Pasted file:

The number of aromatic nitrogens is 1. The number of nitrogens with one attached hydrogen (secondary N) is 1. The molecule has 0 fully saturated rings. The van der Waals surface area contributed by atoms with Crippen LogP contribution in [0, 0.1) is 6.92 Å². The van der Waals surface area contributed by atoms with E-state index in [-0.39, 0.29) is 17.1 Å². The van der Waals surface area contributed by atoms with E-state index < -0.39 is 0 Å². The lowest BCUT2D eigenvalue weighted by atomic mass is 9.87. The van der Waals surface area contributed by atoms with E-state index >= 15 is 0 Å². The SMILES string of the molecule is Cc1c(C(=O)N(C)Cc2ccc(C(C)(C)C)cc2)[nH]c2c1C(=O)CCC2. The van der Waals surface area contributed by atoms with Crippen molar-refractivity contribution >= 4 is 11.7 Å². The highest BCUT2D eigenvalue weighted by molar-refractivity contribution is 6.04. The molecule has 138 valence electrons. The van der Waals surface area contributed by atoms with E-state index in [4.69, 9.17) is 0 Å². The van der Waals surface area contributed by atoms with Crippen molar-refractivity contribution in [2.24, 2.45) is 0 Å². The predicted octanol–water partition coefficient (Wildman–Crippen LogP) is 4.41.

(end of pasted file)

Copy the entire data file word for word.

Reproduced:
The number of aromatic nitrogens is 1. The number of nitrogens with one attached hydrogen (secondary N) is 1. The molecule has 0 fully saturated rings. The van der Waals surface area contributed by atoms with Crippen LogP contribution in [0, 0.1) is 6.92 Å². The van der Waals surface area contributed by atoms with E-state index in [-0.39, 0.29) is 17.1 Å². The van der Waals surface area contributed by atoms with E-state index < -0.39 is 0 Å². The lowest BCUT2D eigenvalue weighted by atomic mass is 9.87. The van der Waals surface area contributed by atoms with E-state index >= 15 is 0 Å². The SMILES string of the molecule is Cc1c(C(=O)N(C)Cc2ccc(C(C)(C)C)cc2)[nH]c2c1C(=O)CCC2. The van der Waals surface area contributed by atoms with Crippen molar-refractivity contribution >= 4 is 11.7 Å². The highest BCUT2D eigenvalue weighted by molar-refractivity contribution is 6.04. The molecule has 138 valence electrons. The van der Waals surface area contributed by atoms with E-state index in [4.69, 9.17) is 0 Å². The van der Waals surface area contributed by atoms with Crippen molar-refractivity contribution in [2.24, 2.45) is 0 Å². The predicted octanol–water partition coefficient (Wildman–Crippen LogP) is 4.41.